OLL quickly decided that back to back events were probably not the right way to go about it, especially when people around the world in various time zones struggled with validating for July in some parts whilst a new session was starting in other areas of the world.

The following year, 2012, the sessions were June and August. This worked out better and it provided a break for the staff at OLL to sort out the website whilst participants around the world could validate without issues due to time zones, set up their novels and prepare for the next session much easier with a months break.

Again, I did both sessions. I finished June with a respectable total of 50,003 words, having continued the novel I had started in July. Another years study (and planning over the year) seemed to have helped. Whereas I managed to do 3 years worth of story time in 50,067, I only managed 3 months in a similar amount. I took this as a sign that I had improved as writer and I had learned more. Also, trying to avoid the Olympics and having cut down my hours at the library did help and encouraged me to get writing done.

I spent July reading No Plot? No Problem! by Chris Baty (Review here: https://sleepybookdragon.wordpress.com/2013/06/18/book-review-no-plot-no-problem-a-low-stress-high-velocity-guide-to-writing-a-novel-in-30-days-by-chris-baty/) and planning for August. I had been buoyed by my success in June and decided to go back to the story I had attempted for August the previous year and failed. Planning was essential as the story took place in Winchester, Virginia so, as a Brit who had never gone to the States, I had to talk to some of my friends who lived in Virginia to help me figure out various issues, including immigration.

The planning proved a little too thorough as I had to find 5,000 more words to hit 50,000 words before midnight on August 31st. Still, it was an enjoyable experience and gave me an insight into how I could do the various little bits of research required whilst still writing. I would say it was a learning experience which would help in the next academic year.

This year, 2013, OLL changed the sessions again to April and July. This was probably done to account for the fact that they had wound up Script Frenzy due to declining participation numbers. This is supported by the fact that this year, OLL have created a genre for scripts this year of all kind. short story collections as well as being able to officially rebel (working or editing a pre-existing project) and allows participants to create their own word count goals.

I was not initially going to do April since I was working on my dissertation for university which was due in a couple of days prior to the session starting and preparing and researching for the last two essays I needed to do which had high word counts to match the high level of research required. However, I felt I needed a little something else to do as just a private creative venture as a de-stress. So I set myself a 10,000 word target using the new word count feature, figuring that if I failed to hit it, I failed. I wasn’t exactly trying.

As luck would have it, I did manage, somehow, to do the 10K and get my university work done. It was fun and a nice little distraction for me, especially as I wasn’t trying.

The next session, starting on Monday, 1st July 2013, at 00:00:01 will be the sixth since it’s inception and only the second to include the new content. Whilst the changes are great fun and I can understand why there was a session in April, I feel there was too much of a gap between April and July and it has made some participants, like myself, a bit restless and fed up of waiting for a new session. This is possibly the only thing I would recommend to OLL to change for next year.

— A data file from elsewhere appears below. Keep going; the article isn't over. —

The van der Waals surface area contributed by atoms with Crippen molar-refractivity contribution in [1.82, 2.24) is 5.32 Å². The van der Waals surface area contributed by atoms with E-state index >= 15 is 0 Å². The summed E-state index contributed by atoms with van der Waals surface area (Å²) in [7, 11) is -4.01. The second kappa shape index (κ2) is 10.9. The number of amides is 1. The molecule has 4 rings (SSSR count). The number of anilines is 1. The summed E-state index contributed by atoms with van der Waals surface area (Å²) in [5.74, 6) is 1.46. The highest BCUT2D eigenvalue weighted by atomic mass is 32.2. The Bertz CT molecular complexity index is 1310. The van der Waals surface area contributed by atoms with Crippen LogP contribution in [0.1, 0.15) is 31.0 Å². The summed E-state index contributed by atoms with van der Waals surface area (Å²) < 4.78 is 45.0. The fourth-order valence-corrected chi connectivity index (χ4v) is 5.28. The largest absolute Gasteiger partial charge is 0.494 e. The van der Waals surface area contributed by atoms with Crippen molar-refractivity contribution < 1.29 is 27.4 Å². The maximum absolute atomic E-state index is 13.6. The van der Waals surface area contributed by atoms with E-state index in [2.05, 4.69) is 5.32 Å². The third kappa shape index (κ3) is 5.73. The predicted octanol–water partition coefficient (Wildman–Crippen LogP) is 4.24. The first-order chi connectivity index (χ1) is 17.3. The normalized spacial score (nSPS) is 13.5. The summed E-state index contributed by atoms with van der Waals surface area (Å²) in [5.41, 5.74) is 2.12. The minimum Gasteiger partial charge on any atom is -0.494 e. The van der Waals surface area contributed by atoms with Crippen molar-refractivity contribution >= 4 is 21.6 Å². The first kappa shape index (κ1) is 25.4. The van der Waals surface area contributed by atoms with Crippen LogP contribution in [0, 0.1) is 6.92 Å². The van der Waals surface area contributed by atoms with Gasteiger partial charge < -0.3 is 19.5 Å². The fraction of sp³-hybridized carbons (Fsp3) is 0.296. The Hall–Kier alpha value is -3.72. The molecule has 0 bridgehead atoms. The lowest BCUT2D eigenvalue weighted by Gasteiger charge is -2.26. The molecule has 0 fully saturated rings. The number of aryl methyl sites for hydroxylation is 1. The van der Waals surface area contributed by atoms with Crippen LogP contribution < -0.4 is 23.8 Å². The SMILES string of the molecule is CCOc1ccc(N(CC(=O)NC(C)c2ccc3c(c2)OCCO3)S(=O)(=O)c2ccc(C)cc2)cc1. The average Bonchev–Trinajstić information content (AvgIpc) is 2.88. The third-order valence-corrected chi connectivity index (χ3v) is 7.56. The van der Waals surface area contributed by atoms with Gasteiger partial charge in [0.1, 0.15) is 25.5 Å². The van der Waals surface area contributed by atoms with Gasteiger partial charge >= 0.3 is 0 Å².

So there you have it. The history of both the Camp NaNoWriMo event and my own history.

I am looking forward to this next session, hoping to edit and double the size of my dissertation (which was a novella) and I am aiming to finish on July 25th, when Broken Homes by Ben Aaronovitch comes out. This also means that I may neglect this blog a little, unless I put my word counts up everyday as a way of motivating me. We’ll see but for now, I need to finish writing my new outline… I’ve been meaning to do it since end of May!

Book Review: No Plot? No Problem! A Low Stress, High Velocity Guide to Writing a Novel in 30 Days by Chris Baty

Long title, I know. With the July session of Camp NaNoWriMo (National Novel Writing Month) just around the corner, I thought I would review this. Also, I need to post something on here this week and I was meaning to review this last week. Sorry!

No Plot? No Problem is your guide through the preparation, the process and the aftermath of doing NaNoWriMo (commonly known as NaNo), written by founder Chris Baty.

Including an introduction to the month and a history of how NaNo started, the book helps potential participants to work out what to write, planning and plotting, how to find time to write and getting the right equipment for the event before moving on to other issues connected to the event: telling (or not telling) friends, family and work colleagues about your endeavour, ensuring you complete the challenge plus eating and drinking right during the event.

The book also includes pep talks for each week of the event, which are recommended to be read at the start of each week along with the pep talks sent to your NaNo Mail on the website(s), a letter of congratulations, regardless of how well you have done, and a chapter on editing and getting published.